Steven. I agree that loss aversion is a major reason why savers of all ages put less in equities than they should and that it is more acute in older people for the reasons you mentioned.For a lot of people, loss aversion is a bigger driver and minimising their losses is more important than maximising the gains
It is a major hurdle to be overcome by anyone advising people where to put their money. It is especially intractable because loss aversion is hard-wired into us by evolution. (He who fights and runs away will live to fight another day - and to procreate). Unfortunately, some advisers are even more risk-averse than their clients and exacerbate the problem. From what I hear, you're not one of them. Fear of loss on the part of the adviser is perfectly understandable. If I were an adviser, I would be terrified that the client could lose money in the first month. There is close to a 50:50 chance that they will, irrespective of where markets are at the time I'm advising them. That could make me look stupid. Daniel Kahneman, who won a Nobel Prize for his work in behavioural economics, recognised this when he wrote that ".. decision makers who expect to have their decisions scrutinised with hindsight are driven .. to extreme reluctance to take risks.”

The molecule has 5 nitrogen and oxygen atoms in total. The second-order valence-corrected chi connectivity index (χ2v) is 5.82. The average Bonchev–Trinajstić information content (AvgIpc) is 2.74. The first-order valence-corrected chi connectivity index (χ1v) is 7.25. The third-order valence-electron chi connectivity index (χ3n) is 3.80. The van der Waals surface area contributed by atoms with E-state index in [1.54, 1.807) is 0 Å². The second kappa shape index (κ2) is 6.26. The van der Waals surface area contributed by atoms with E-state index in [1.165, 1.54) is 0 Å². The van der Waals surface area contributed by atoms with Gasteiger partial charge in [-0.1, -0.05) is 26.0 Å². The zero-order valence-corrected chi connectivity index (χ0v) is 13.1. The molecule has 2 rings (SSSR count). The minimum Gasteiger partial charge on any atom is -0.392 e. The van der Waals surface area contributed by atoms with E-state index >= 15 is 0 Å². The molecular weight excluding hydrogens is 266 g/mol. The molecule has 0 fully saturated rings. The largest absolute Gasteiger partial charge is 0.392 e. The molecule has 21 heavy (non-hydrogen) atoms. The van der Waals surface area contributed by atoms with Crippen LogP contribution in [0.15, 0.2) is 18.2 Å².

My proposals for smoothing returns over many years for Group ARF's and auto-enrolment were partly designed to address the problem of loss aversion.